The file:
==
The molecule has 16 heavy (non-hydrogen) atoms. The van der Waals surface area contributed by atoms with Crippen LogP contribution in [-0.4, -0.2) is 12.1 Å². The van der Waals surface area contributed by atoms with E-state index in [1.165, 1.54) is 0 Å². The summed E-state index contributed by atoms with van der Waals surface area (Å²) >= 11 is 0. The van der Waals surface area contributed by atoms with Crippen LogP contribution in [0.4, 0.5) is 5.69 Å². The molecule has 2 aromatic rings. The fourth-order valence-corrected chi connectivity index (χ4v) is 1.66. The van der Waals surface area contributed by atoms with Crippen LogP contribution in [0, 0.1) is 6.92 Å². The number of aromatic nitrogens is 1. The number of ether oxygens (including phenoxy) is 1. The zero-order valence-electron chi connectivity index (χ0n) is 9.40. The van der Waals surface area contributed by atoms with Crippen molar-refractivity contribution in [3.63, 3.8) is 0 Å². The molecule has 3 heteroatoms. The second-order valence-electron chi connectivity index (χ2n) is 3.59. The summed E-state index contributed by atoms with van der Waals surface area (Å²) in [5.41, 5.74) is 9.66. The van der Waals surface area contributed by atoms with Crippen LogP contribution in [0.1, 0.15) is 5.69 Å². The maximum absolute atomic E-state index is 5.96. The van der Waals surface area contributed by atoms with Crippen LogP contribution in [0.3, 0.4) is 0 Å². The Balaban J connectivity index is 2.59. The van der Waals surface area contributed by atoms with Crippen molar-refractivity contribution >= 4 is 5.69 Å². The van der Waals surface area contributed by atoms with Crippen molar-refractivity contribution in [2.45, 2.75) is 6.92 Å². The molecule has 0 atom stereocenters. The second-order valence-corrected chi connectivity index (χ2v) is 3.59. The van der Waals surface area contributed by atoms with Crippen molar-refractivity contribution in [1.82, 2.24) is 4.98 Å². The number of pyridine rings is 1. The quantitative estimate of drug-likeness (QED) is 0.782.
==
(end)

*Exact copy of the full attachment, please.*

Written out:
The molecule has 16 heavy (non-hydrogen) atoms. The van der Waals surface area contributed by atoms with Crippen LogP contribution in [-0.4, -0.2) is 12.1 Å². The van der Waals surface area contributed by atoms with E-state index in [1.165, 1.54) is 0 Å². The summed E-state index contributed by atoms with van der Waals surface area (Å²) >= 11 is 0. The van der Waals surface area contributed by atoms with Crippen LogP contribution in [0.4, 0.5) is 5.69 Å². The molecule has 2 aromatic rings. The fourth-order valence-corrected chi connectivity index (χ4v) is 1.66. The van der Waals surface area contributed by atoms with Crippen LogP contribution in [0, 0.1) is 6.92 Å². The number of aromatic nitrogens is 1. The number of ether oxygens (including phenoxy) is 1. The zero-order valence-electron chi connectivity index (χ0n) is 9.40. The van der Waals surface area contributed by atoms with Crippen molar-refractivity contribution in [3.63, 3.8) is 0 Å². The molecule has 3 heteroatoms. The second-order valence-electron chi connectivity index (χ2n) is 3.59. The summed E-state index contributed by atoms with van der Waals surface area (Å²) in [5.41, 5.74) is 9.66. The van der Waals surface area contributed by atoms with Crippen LogP contribution in [0.1, 0.15) is 5.69 Å². The maximum absolute atomic E-state index is 5.96. The van der Waals surface area contributed by atoms with Crippen LogP contribution in [0.3, 0.4) is 0 Å². The Balaban J connectivity index is 2.59. The van der Waals surface area contributed by atoms with Crippen molar-refractivity contribution >= 4 is 5.69 Å². The van der Waals surface area contributed by atoms with Crippen molar-refractivity contribution in [2.45, 2.75) is 6.92 Å². The molecule has 0 atom stereocenters. The second-order valence-corrected chi connectivity index (χ2v) is 3.59. The van der Waals surface area contributed by atoms with Crippen molar-refractivity contribution in [1.82, 2.24) is 4.98 Å². The number of pyridine rings is 1. The quantitative estimate of drug-likeness (QED) is 0.782.